Today's Washington Post "Free for All" section included a letter to the editor from one R.E. Pound, a CIA veteran who retired after 33 years of service in 2009, some 31 years after being outed in a book as an operative. Pound took to task former CIA operative Valerie Plame for her "ludicrous" claim "that the exposure [of her identity] forced an end to her career in intelligence."
After all, Pound conducted an investigation "charged with looking into possible damage in one location caused by Valerie Plame's outing."
"There was none," Pound noted, and complained that the claims of the new "Fair Game" film "devalue the resolve of the officers who have overcome truly dangerous exposure, and they cheapen the risk from laying bare their very real achievements."
Here's the letter in full as published in the November 12 paper:
The director of the new film "Fair Game" - released Friday - is either blatantly dishonest, or astoundingly lazy. The movie, starring Sean Penn as former U.S. diplomat Joe Wilson and Naomi Watts as his embattled wife, CIA agent Valerie Plame, makes a number of claims on controversial issues that are demonstrably false.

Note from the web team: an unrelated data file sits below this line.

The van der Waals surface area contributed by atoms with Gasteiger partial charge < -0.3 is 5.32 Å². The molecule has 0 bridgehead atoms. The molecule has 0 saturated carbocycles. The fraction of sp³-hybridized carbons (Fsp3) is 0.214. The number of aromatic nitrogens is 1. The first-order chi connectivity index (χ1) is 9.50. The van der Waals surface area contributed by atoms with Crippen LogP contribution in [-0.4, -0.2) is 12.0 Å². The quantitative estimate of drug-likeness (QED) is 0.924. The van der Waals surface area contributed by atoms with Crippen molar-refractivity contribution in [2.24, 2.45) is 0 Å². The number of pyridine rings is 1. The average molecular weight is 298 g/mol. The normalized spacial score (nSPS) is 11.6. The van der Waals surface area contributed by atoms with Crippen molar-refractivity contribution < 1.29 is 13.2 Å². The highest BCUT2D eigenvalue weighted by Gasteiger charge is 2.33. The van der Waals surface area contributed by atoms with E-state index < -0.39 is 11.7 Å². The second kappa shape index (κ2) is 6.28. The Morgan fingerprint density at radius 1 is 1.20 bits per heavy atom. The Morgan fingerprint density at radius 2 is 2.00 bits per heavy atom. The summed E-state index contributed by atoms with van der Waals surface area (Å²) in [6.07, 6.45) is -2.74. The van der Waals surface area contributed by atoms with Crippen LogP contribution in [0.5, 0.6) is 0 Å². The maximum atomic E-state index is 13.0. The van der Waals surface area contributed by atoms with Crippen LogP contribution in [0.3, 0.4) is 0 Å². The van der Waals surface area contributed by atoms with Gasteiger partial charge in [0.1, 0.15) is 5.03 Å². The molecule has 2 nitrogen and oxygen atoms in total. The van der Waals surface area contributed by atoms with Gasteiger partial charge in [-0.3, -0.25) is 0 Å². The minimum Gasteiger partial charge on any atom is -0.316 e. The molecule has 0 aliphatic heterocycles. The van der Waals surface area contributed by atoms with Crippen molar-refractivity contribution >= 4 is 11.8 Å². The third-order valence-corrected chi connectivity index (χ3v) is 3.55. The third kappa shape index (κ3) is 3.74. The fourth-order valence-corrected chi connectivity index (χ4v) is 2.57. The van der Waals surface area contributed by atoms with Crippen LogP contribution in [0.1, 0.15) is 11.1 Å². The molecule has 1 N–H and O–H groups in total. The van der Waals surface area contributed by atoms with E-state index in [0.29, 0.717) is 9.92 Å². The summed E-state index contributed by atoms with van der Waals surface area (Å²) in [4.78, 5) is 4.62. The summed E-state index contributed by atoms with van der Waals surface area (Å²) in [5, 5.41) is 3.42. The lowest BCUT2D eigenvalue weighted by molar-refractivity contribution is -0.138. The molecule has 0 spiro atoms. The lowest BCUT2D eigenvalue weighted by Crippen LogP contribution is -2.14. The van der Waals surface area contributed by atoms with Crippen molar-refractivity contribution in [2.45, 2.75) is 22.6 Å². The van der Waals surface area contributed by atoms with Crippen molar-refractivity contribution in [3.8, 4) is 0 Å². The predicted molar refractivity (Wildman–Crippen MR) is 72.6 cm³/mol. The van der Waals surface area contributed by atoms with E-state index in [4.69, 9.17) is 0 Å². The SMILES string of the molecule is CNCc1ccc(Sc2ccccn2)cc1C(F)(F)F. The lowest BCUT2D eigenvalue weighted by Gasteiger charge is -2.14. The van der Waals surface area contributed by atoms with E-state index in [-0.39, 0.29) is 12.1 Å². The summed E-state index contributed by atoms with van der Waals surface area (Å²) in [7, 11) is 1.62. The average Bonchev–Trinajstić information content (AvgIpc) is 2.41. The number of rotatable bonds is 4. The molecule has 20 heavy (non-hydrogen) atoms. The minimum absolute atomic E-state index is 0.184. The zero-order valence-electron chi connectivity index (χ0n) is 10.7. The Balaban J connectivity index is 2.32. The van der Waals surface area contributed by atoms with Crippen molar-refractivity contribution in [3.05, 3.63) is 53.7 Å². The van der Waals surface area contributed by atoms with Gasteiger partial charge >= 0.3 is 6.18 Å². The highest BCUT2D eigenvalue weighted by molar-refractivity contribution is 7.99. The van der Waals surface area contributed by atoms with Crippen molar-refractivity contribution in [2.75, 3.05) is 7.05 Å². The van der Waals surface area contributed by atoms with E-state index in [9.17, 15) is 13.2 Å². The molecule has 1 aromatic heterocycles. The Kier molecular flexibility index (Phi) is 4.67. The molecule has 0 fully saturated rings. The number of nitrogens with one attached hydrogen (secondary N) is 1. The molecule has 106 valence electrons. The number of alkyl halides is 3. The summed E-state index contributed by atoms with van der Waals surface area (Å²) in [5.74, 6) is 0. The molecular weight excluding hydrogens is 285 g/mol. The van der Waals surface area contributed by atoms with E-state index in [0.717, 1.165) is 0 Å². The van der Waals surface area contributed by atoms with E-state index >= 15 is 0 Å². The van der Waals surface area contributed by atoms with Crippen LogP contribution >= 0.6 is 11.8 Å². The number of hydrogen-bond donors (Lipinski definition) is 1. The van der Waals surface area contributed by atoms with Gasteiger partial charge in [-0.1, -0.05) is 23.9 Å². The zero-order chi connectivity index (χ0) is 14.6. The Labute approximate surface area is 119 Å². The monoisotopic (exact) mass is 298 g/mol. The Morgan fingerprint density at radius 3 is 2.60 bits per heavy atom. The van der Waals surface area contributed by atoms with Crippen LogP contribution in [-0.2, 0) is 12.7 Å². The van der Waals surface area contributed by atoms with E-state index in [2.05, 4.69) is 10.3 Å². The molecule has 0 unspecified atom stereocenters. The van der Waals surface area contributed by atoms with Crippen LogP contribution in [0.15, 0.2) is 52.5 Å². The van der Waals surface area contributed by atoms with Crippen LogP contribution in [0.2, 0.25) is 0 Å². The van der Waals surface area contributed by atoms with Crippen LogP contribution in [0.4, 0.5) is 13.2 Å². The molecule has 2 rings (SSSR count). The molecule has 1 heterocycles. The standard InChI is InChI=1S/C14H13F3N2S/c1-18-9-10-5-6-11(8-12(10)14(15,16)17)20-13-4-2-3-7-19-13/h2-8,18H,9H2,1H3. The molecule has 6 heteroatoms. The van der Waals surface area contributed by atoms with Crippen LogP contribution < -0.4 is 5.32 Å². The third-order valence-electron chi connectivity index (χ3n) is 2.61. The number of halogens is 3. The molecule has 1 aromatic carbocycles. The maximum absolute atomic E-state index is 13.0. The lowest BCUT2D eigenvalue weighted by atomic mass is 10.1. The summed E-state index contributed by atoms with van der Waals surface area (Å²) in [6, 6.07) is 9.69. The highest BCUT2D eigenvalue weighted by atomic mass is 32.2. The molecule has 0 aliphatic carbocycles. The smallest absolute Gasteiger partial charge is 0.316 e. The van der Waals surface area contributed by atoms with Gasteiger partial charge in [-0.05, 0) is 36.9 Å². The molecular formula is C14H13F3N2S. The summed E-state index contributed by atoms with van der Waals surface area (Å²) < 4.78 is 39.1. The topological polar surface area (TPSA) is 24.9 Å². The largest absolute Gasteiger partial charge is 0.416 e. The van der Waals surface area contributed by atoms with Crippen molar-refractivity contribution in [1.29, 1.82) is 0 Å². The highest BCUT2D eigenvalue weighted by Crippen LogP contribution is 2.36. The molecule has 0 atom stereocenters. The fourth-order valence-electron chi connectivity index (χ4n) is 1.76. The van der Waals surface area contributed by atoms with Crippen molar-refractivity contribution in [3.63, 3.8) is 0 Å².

The Daily Caller's Jamie Weinstein did the legwork in demonstrating just how far from the truth some of the film's central claims are. Chief among them, perhaps unsurprisingly, is that Scooter Libby, Vice President Dick Cheney's chief of staff, and other White House officials exerted political pressure on intelligence officials to cherrypick intelligence favorable to claims that Iraq possessed weapons of mass destruction.